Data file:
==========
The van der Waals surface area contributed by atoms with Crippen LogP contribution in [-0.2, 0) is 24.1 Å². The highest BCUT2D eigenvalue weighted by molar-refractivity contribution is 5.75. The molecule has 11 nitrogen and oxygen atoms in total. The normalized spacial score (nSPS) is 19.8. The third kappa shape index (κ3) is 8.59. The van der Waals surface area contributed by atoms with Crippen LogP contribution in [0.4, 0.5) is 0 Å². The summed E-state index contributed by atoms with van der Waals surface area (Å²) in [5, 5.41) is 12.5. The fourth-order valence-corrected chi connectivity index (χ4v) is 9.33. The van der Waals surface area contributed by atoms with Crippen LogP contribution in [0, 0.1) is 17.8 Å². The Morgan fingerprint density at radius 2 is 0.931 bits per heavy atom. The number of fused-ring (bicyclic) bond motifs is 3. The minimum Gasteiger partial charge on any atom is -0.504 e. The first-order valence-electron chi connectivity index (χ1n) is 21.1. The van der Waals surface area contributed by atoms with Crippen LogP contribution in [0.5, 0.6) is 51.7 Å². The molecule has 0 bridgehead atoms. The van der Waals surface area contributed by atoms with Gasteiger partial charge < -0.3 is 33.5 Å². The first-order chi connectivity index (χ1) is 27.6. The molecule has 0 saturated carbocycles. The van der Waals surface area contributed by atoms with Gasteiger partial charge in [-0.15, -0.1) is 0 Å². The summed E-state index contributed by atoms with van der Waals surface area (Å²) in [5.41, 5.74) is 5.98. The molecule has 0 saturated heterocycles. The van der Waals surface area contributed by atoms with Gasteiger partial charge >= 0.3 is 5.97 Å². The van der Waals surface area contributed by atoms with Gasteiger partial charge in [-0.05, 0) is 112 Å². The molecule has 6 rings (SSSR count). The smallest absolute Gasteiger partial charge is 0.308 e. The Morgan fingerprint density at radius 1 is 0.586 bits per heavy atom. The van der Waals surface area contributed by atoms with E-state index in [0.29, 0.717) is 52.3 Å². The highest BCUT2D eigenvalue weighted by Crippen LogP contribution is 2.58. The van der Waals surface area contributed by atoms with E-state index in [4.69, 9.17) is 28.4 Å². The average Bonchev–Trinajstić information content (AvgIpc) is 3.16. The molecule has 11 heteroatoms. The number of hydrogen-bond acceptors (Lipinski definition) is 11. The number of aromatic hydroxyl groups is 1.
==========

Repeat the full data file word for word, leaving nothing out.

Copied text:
The van der Waals surface area contributed by atoms with Crippen LogP contribution in [-0.2, 0) is 24.1 Å². The highest BCUT2D eigenvalue weighted by molar-refractivity contribution is 5.75. The molecule has 11 nitrogen and oxygen atoms in total. The normalized spacial score (nSPS) is 19.8. The third kappa shape index (κ3) is 8.59. The van der Waals surface area contributed by atoms with Crippen LogP contribution in [0.4, 0.5) is 0 Å². The summed E-state index contributed by atoms with van der Waals surface area (Å²) in [5, 5.41) is 12.5. The fourth-order valence-corrected chi connectivity index (χ4v) is 9.33. The van der Waals surface area contributed by atoms with Crippen LogP contribution in [0, 0.1) is 17.8 Å². The Morgan fingerprint density at radius 2 is 0.931 bits per heavy atom. The number of fused-ring (bicyclic) bond motifs is 3. The minimum Gasteiger partial charge on any atom is -0.504 e. The first-order valence-electron chi connectivity index (χ1n) is 21.1. The van der Waals surface area contributed by atoms with Crippen LogP contribution in [0.5, 0.6) is 51.7 Å². The molecule has 0 bridgehead atoms. The van der Waals surface area contributed by atoms with Gasteiger partial charge < -0.3 is 33.5 Å². The first-order chi connectivity index (χ1) is 27.6. The molecule has 0 saturated carbocycles. The van der Waals surface area contributed by atoms with Gasteiger partial charge in [-0.15, -0.1) is 0 Å². The summed E-state index contributed by atoms with van der Waals surface area (Å²) in [5.41, 5.74) is 5.98. The molecule has 0 saturated heterocycles. The van der Waals surface area contributed by atoms with Gasteiger partial charge >= 0.3 is 5.97 Å². The van der Waals surface area contributed by atoms with Gasteiger partial charge in [-0.05, 0) is 112 Å². The molecule has 6 rings (SSSR count). The smallest absolute Gasteiger partial charge is 0.308 e. The Morgan fingerprint density at radius 1 is 0.586 bits per heavy atom. The van der Waals surface area contributed by atoms with E-state index in [0.29, 0.717) is 52.3 Å². The highest BCUT2D eigenvalue weighted by Crippen LogP contribution is 2.58. The van der Waals surface area contributed by atoms with E-state index in [4.69, 9.17) is 28.4 Å². The average Bonchev–Trinajstić information content (AvgIpc) is 3.16. The molecule has 11 heteroatoms. The number of hydrogen-bond acceptors (Lipinski definition) is 11. The number of aromatic hydroxyl groups is 1.